#89: The death of sex


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  • the proliferation of art made solely for profit, the increasing infantilization of adults, the politicization of everything, the metaverse, the dumbed-down appeal of literalism. “So much of our culture right now is really earnest and de-sexed,” said Doreen St. Félix.

  • People on social media are constantly trying to destigmatize being “try-hard,” because you can’t really be online without trying. But it will never work. It will always be more compelling to garner people’s admiration naturally than to do it on purpose, and the people best at that will always be the most interesting, culturally speaking.

  • If I were to guess why everything’s felt so stunted and unimaginative lately, from our celebrities to our general ways of life, it’s because we’ve forgotten this

  • In our attempt to digitize everything, we’ve funneled all our attentions towards the unreal. This started first with the tech entrepreneurs aiming to code and commodify social bonds, and it’s just spiraled downward from there: work, commerce, beauty, art, sex, money, popularity, wisdom, style, nostalgia, cachet, activism, communication itself.

  • In a culture of convenience, where values are understood increasingly through their digital imprints, things feel nauseatingly 2D because they literally are.

  • I’ve started thinking of this quality as sexlessness. I’m using sex here as a euphemism for the natural arousal that attends life in 3D, sexual or not. It is the antithesis of the gamified pleasure we pursue online, which has now infiltrated our values offline too.

  • Consider beauty, which is today often understood as a set of objective, imitable, purchasable characteristics, rather than a quality experienced through movement, context, subjectivity, mystery, actual presence.

  • Technology will naturally favor the former because it is itself a set of objective, imitable, and purchasable characteristics, and even moreso because it values efficiency above all

  • The techy pursuit of immediacy and frictionlessness which have become hallmarks of modern progress are comically at odds with genuine pleasure.

  • I became fixated on the death of sex only recently, while discussing, ironically, the debate around whether to have kids.

  • Is it too on-the-nose to say the conversation around procreation has become totally sexless?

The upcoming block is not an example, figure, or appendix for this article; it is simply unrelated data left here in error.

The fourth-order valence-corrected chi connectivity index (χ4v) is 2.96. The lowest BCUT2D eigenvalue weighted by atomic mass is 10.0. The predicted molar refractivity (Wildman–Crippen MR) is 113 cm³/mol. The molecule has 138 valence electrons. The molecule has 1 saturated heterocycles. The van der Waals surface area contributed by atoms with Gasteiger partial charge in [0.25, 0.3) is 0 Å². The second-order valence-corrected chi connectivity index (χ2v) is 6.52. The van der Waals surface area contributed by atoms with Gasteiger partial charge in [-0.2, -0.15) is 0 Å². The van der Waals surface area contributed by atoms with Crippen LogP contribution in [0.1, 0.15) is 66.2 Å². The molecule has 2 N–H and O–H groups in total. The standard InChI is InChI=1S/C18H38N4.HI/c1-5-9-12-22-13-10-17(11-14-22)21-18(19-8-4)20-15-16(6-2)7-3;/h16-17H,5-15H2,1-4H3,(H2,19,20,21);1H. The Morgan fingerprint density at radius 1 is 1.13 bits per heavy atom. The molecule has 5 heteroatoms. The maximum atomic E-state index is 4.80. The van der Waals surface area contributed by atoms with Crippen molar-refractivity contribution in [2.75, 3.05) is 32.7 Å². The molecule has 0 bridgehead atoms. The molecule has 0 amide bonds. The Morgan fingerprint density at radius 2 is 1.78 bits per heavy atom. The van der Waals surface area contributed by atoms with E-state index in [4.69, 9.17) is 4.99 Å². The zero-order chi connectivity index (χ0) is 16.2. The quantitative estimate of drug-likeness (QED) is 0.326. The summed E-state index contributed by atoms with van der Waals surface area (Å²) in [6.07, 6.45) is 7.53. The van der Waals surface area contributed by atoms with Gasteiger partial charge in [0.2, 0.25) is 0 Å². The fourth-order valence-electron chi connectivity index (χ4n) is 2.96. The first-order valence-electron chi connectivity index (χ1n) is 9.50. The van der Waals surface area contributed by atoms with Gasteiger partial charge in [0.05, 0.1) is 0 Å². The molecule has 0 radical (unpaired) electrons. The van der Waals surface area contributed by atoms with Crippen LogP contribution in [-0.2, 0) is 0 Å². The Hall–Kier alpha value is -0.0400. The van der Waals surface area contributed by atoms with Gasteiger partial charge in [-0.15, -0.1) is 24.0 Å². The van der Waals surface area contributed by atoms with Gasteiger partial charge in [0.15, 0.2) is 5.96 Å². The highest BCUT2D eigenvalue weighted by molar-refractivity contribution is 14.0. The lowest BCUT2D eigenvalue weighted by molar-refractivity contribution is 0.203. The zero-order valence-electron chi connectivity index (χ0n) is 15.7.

• Studies, data, biological clocks, cost-benefit analysis.

  • As if imitating computers ourselves, we imagine that with enough information we can spit out a definitive answer as to which path will be “advantageous.”

  • But that’s not really how life works, or how meaning is measured.

  • When I think of the dominant trends of the last five or 10 years, most of them engender this same lack of humanity: personal branding; biohacking; virtual reality; reality television; fillers and filters; botox and plastic surgery; being extremely online; corporate activism; minimalism; cancel culture; labels for every type of person and personality; two-day shipping; ghost kitchens and ghost stores; e-books; cryptocurrency and NFTs; smartwatches that remind you to move

  • Each one feels empty and sexless in its own special way.

  • One way to view the irritating state of things is as a kind of collective sexual frustration.

  • “Nobody does anything cool anymore, and everybody is afraid of everything,”

  • “We are in a decadent, post-excitement world.”

  • sex, or eros, is about more than just people fucking on camera. To take that further, it’s about more than just fucking. “Sexuality is the most essential element of nature,” Verhoeven told Variety. It is the ultimate euphemism for earthly pleasures and all its attendant qualities: desire, touch, anguish, longing, satisfaction, thrill, connection, presence. Essentially everything the internet can’t meaningfully give us.

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